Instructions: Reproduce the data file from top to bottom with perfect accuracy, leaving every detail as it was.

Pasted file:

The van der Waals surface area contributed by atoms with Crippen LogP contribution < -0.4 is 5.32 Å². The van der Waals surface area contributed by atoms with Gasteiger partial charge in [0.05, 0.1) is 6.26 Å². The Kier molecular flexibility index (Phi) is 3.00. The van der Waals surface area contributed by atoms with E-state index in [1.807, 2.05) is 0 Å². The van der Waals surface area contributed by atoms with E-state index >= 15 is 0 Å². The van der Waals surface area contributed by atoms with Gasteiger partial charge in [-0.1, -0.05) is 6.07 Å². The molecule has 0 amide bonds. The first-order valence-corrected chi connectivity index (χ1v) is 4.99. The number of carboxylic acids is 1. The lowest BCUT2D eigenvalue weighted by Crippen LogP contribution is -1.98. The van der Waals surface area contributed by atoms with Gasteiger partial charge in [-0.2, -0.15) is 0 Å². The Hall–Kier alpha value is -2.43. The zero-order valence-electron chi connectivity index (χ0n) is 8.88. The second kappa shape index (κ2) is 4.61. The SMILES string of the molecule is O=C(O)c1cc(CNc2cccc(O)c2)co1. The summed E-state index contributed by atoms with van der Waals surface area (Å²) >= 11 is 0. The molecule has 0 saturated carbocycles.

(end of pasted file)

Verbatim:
The van der Waals surface area contributed by atoms with Crippen LogP contribution < -0.4 is 5.32 Å². The van der Waals surface area contributed by atoms with Gasteiger partial charge in [0.05, 0.1) is 6.26 Å². The Kier molecular flexibility index (Phi) is 3.00. The van der Waals surface area contributed by atoms with E-state index in [1.807, 2.05) is 0 Å². The van der Waals surface area contributed by atoms with E-state index >= 15 is 0 Å². The van der Waals surface area contributed by atoms with Gasteiger partial charge in [-0.1, -0.05) is 6.07 Å². The molecule has 0 amide bonds. The first-order valence-corrected chi connectivity index (χ1v) is 4.99. The number of carboxylic acids is 1. The lowest BCUT2D eigenvalue weighted by Crippen LogP contribution is -1.98. The van der Waals surface area contributed by atoms with Gasteiger partial charge in [-0.2, -0.15) is 0 Å². The Hall–Kier alpha value is -2.43. The zero-order valence-electron chi connectivity index (χ0n) is 8.88. The second kappa shape index (κ2) is 4.61. The SMILES string of the molecule is O=C(O)c1cc(CNc2cccc(O)c2)co1. The summed E-state index contributed by atoms with van der Waals surface area (Å²) >= 11 is 0. The molecule has 0 saturated carbocycles.